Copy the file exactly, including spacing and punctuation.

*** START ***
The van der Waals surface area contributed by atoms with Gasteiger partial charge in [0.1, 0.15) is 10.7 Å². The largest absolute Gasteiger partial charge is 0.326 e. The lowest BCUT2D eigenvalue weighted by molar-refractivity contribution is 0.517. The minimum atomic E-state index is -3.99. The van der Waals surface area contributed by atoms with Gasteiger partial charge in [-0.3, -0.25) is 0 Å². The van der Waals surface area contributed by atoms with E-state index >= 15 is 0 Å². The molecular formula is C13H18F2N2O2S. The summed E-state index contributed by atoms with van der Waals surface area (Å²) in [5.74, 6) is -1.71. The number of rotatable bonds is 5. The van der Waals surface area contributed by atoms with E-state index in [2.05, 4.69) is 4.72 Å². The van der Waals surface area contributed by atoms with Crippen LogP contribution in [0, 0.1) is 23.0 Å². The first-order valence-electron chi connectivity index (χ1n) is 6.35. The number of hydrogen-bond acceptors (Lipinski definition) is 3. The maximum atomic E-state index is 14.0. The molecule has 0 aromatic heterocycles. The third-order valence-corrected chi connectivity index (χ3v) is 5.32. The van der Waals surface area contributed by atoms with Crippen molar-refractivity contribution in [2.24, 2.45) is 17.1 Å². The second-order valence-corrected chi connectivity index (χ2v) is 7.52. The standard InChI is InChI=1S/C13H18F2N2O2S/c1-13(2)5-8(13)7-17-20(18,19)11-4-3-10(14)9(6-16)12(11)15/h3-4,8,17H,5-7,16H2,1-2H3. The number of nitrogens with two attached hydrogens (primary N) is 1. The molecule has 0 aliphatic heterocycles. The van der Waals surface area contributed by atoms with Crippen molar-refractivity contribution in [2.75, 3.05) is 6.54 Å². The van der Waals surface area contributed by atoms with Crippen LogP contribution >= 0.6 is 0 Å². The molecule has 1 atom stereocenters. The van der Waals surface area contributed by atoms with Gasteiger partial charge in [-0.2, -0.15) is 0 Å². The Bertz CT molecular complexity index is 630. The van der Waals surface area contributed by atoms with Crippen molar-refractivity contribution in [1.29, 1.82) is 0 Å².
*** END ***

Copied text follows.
The van der Waals surface area contributed by atoms with Gasteiger partial charge in [0.1, 0.15) is 10.7 Å². The largest absolute Gasteiger partial charge is 0.326 e. The lowest BCUT2D eigenvalue weighted by molar-refractivity contribution is 0.517. The minimum atomic E-state index is -3.99. The van der Waals surface area contributed by atoms with Gasteiger partial charge in [-0.3, -0.25) is 0 Å². The van der Waals surface area contributed by atoms with E-state index >= 15 is 0 Å². The molecular formula is C13H18F2N2O2S. The summed E-state index contributed by atoms with van der Waals surface area (Å²) in [5.74, 6) is -1.71. The number of rotatable bonds is 5. The van der Waals surface area contributed by atoms with E-state index in [2.05, 4.69) is 4.72 Å². The van der Waals surface area contributed by atoms with Crippen LogP contribution in [0, 0.1) is 23.0 Å². The first-order valence-electron chi connectivity index (χ1n) is 6.35. The number of hydrogen-bond acceptors (Lipinski definition) is 3. The maximum atomic E-state index is 14.0. The molecule has 0 aromatic heterocycles. The third-order valence-corrected chi connectivity index (χ3v) is 5.32. The van der Waals surface area contributed by atoms with Crippen molar-refractivity contribution in [2.24, 2.45) is 17.1 Å². The second-order valence-corrected chi connectivity index (χ2v) is 7.52. The standard InChI is InChI=1S/C13H18F2N2O2S/c1-13(2)5-8(13)7-17-20(18,19)11-4-3-10(14)9(6-16)12(11)15/h3-4,8,17H,5-7,16H2,1-2H3. The number of nitrogens with two attached hydrogens (primary N) is 1. The molecule has 0 aliphatic heterocycles. The van der Waals surface area contributed by atoms with Crippen molar-refractivity contribution in [2.75, 3.05) is 6.54 Å². The van der Waals surface area contributed by atoms with Crippen LogP contribution >= 0.6 is 0 Å². The molecule has 1 atom stereocenters. The van der Waals surface area contributed by atoms with Gasteiger partial charge in [-0.2, -0.15) is 0 Å². The Bertz CT molecular complexity index is 630. The van der Waals surface area contributed by atoms with Crippen molar-refractivity contribution in [1.29, 1.82) is 0 Å².